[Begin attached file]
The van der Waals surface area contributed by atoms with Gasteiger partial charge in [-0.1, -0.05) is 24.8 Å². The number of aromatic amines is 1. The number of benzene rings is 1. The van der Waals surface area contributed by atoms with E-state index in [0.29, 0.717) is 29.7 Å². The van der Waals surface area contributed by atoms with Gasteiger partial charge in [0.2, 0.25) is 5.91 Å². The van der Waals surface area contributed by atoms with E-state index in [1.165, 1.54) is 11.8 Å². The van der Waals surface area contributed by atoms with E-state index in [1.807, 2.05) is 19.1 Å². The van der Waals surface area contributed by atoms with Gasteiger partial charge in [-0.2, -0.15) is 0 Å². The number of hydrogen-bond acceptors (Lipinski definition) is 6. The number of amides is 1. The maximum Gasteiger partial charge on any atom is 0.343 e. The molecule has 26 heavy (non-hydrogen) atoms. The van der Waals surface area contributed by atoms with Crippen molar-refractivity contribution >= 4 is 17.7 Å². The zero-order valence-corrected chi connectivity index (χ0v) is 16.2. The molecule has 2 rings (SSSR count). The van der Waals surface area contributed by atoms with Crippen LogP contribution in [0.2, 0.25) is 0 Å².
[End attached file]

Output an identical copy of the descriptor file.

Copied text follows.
The van der Waals surface area contributed by atoms with Gasteiger partial charge in [-0.1, -0.05) is 24.8 Å². The number of aromatic amines is 1. The number of benzene rings is 1. The van der Waals surface area contributed by atoms with E-state index in [0.29, 0.717) is 29.7 Å². The van der Waals surface area contributed by atoms with Gasteiger partial charge in [0.2, 0.25) is 5.91 Å². The van der Waals surface area contributed by atoms with E-state index in [1.165, 1.54) is 11.8 Å². The van der Waals surface area contributed by atoms with E-state index in [1.807, 2.05) is 19.1 Å². The van der Waals surface area contributed by atoms with Gasteiger partial charge in [-0.2, -0.15) is 0 Å². The number of hydrogen-bond acceptors (Lipinski definition) is 6. The number of amides is 1. The maximum Gasteiger partial charge on any atom is 0.343 e. The molecule has 26 heavy (non-hydrogen) atoms. The van der Waals surface area contributed by atoms with Crippen molar-refractivity contribution >= 4 is 17.7 Å². The zero-order valence-corrected chi connectivity index (χ0v) is 16.2. The molecule has 2 rings (SSSR count). The van der Waals surface area contributed by atoms with Crippen LogP contribution in [0.2, 0.25) is 0 Å².